Finally, some names are mentioned in his written testimony (emphasis mine):

Instead, it will proceed on a record composed of a relatively small number of witnesses with largely second-hand knowledge of the position.The only three direct conversations with President Trump do not contain a statement of a quid pro quo and two expressly deny such a pre-condition.The House has offered compelling arguments why those two calls can be discounted by the fact that President Trump had knowledge of the underlying whistleblower complaint.However, this does not change the fact that it is moving forward based on conjecture, assuming what the evidence would show if there existed the time or inclination to establish it.The military aid was released after a delay that the witnesses described as “not uncommon”for this or prior Administrations.This is not a case of the unknowable.It is a case of the peripheral.The House testimony is replete with references to witnesses like John Bolton, Rudy Giuliani, and Mike Mulvaney who clearly hold material information.To impeach a president on such a record would be to expose every future president to the same type of inchoate impeachment.

  • That's what I thought but this this seems a bit like circular reasoning, in the sense that those witnesses are not testifying precisely on order of the President. Which in itself has been considered as grounds for an extra charge of obstruction wrt to the impeachment proceedings. If those witnesses are important to having a fair hearing, which this claims to be the case, then why is Trump going out of his way to avoid them testifying and how much weight to accord to legal objections based on not hearing them, when it is Trump's choice not to have them testify? – Italian Philosophers 4 Monica Dec 5 '19 at 6:51
  • +1 and am inclined to grant this to you, unless someone does point at a different list of people. or indicates that the Dems House decided not to hear them, in order to avoid presenting testimonies more favorable to Trump. – Italian Philosophers 4 Monica Dec 5 '19 at 6:57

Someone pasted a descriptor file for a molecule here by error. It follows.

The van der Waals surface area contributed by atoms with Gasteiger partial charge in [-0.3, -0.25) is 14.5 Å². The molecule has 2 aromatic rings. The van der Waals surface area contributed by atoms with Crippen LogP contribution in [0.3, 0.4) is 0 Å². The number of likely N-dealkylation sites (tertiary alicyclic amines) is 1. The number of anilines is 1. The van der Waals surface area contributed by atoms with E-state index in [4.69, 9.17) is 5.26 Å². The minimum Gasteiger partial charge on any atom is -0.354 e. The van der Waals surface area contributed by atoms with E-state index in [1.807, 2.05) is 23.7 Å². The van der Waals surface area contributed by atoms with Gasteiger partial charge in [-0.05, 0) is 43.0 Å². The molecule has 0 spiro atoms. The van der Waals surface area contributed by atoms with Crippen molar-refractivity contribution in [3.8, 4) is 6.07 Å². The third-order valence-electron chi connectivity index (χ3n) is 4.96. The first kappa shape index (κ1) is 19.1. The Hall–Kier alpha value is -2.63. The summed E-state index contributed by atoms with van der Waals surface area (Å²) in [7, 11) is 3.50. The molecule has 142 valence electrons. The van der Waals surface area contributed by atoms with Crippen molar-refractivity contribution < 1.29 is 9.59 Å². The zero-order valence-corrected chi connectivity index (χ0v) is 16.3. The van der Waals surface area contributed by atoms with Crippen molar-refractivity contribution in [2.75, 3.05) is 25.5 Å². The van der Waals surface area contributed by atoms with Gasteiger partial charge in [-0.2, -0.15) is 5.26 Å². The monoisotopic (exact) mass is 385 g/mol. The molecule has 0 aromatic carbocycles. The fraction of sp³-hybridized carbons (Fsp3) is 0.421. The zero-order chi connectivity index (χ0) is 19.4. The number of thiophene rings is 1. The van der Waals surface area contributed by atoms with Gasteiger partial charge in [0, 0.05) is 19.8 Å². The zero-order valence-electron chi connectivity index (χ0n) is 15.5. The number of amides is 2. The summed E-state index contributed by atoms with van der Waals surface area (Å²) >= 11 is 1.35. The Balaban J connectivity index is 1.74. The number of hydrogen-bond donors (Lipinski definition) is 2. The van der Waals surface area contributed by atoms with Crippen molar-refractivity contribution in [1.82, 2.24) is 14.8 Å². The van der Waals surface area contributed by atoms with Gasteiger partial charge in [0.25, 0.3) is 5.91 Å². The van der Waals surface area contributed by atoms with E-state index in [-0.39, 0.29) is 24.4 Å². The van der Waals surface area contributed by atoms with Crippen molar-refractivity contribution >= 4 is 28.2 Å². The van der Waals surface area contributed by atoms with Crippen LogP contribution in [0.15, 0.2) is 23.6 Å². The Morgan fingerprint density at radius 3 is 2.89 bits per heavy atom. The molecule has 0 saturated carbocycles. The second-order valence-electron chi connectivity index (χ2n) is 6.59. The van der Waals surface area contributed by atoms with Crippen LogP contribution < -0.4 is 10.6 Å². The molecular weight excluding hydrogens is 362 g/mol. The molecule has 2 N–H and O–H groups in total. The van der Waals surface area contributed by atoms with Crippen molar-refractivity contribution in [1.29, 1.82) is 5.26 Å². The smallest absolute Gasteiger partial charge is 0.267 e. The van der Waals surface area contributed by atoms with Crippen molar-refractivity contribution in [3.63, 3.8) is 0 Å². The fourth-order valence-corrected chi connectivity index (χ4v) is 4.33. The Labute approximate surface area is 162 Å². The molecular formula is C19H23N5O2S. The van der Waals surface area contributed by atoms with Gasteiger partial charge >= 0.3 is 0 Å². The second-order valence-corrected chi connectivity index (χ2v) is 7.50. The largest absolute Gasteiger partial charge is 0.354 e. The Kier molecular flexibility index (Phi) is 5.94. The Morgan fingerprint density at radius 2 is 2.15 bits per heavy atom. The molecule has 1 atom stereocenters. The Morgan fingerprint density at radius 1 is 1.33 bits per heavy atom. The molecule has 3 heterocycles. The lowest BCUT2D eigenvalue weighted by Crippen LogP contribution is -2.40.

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    @ItalianPhilosophers4Monica when you have no defense on substance the only thing to resort to is a defense on procedure. This is that defense (claiming witnesses aren't heard, claiming it's unfair, etc.), a poor one at that, I think. Indeed, if there is an innocent explanation for what is alleged then they could easily provide it (even before impeachment efforts by the House started). – JJ for Transparency and Monica Dec 5 '19 at 7:04
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    @ItalianPhilosophers4Monica "why is Trump going out of his way to avoid them testifying" Just a guess - but maybe Trump wants to have the real fight in the Senate, where Republicans control the witness list and the questioning. Putting the "whistleblower" under oath in public and asking him questions about his political affiliation (this is already all public information, BTW, but this site wants to play its part in killing actual democracy with darkness by hiding inconvenient facts...[watch this comment get deleted]) That fight would also be happening during Democrat primary season. – Just Me Dec 5 '19 at 11:08
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    @JustMe Given that the claims of the whistleblower have been publicly acknowledged as true by the Trump administration, I'm not sure if I understand the benefit of asking the whistleblower any questions? – Onyz Dec 5 '19 at 14:29